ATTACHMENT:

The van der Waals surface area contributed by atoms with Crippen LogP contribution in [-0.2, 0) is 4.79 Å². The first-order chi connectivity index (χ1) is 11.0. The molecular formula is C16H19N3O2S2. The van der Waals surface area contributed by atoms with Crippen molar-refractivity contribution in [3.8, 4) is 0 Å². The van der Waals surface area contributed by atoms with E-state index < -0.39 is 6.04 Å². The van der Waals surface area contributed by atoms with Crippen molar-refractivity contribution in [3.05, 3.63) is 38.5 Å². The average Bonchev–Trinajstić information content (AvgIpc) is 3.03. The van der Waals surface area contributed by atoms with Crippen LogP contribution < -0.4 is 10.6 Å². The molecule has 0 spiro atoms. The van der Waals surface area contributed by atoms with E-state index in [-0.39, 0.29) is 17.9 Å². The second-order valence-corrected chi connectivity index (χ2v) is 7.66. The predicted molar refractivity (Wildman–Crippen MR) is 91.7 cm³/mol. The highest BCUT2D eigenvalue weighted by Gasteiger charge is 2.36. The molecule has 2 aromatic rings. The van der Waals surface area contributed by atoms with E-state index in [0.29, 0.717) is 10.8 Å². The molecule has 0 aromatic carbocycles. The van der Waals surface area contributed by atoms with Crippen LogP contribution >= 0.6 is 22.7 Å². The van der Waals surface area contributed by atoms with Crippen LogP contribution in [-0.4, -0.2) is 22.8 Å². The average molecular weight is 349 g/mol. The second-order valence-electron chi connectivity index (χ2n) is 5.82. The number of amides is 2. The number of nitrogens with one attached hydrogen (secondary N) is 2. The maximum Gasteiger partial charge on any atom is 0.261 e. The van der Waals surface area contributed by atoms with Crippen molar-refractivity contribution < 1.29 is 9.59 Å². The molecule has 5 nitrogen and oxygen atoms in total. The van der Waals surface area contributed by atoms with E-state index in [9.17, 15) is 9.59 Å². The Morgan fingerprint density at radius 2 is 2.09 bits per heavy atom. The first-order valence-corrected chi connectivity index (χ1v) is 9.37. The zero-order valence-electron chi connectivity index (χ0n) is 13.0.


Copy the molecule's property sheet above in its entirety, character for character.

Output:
The van der Waals surface area contributed by atoms with Crippen LogP contribution in [-0.2, 0) is 4.79 Å². The first-order chi connectivity index (χ1) is 11.0. The molecular formula is C16H19N3O2S2. The van der Waals surface area contributed by atoms with Crippen molar-refractivity contribution in [3.8, 4) is 0 Å². The van der Waals surface area contributed by atoms with E-state index < -0.39 is 6.04 Å². The van der Waals surface area contributed by atoms with Crippen molar-refractivity contribution in [3.05, 3.63) is 38.5 Å². The average Bonchev–Trinajstić information content (AvgIpc) is 3.03. The van der Waals surface area contributed by atoms with Crippen LogP contribution < -0.4 is 10.6 Å². The molecule has 0 spiro atoms. The van der Waals surface area contributed by atoms with E-state index in [-0.39, 0.29) is 17.9 Å². The second-order valence-corrected chi connectivity index (χ2v) is 7.66. The predicted molar refractivity (Wildman–Crippen MR) is 91.7 cm³/mol. The highest BCUT2D eigenvalue weighted by Gasteiger charge is 2.36. The molecule has 2 aromatic rings. The van der Waals surface area contributed by atoms with E-state index in [0.29, 0.717) is 10.8 Å². The molecule has 0 aromatic carbocycles. The van der Waals surface area contributed by atoms with Crippen LogP contribution >= 0.6 is 22.7 Å². The van der Waals surface area contributed by atoms with Crippen LogP contribution in [-0.4, -0.2) is 22.8 Å². The average molecular weight is 349 g/mol. The second-order valence-electron chi connectivity index (χ2n) is 5.82. The number of amides is 2. The number of nitrogens with one attached hydrogen (secondary N) is 2. The maximum Gasteiger partial charge on any atom is 0.261 e. The van der Waals surface area contributed by atoms with Crippen molar-refractivity contribution < 1.29 is 9.59 Å². The molecule has 5 nitrogen and oxygen atoms in total. The van der Waals surface area contributed by atoms with E-state index in [9.17, 15) is 9.59 Å². The Morgan fingerprint density at radius 2 is 2.09 bits per heavy atom. The first-order valence-corrected chi connectivity index (χ1v) is 9.37. The zero-order valence-electron chi connectivity index (χ0n) is 13.0.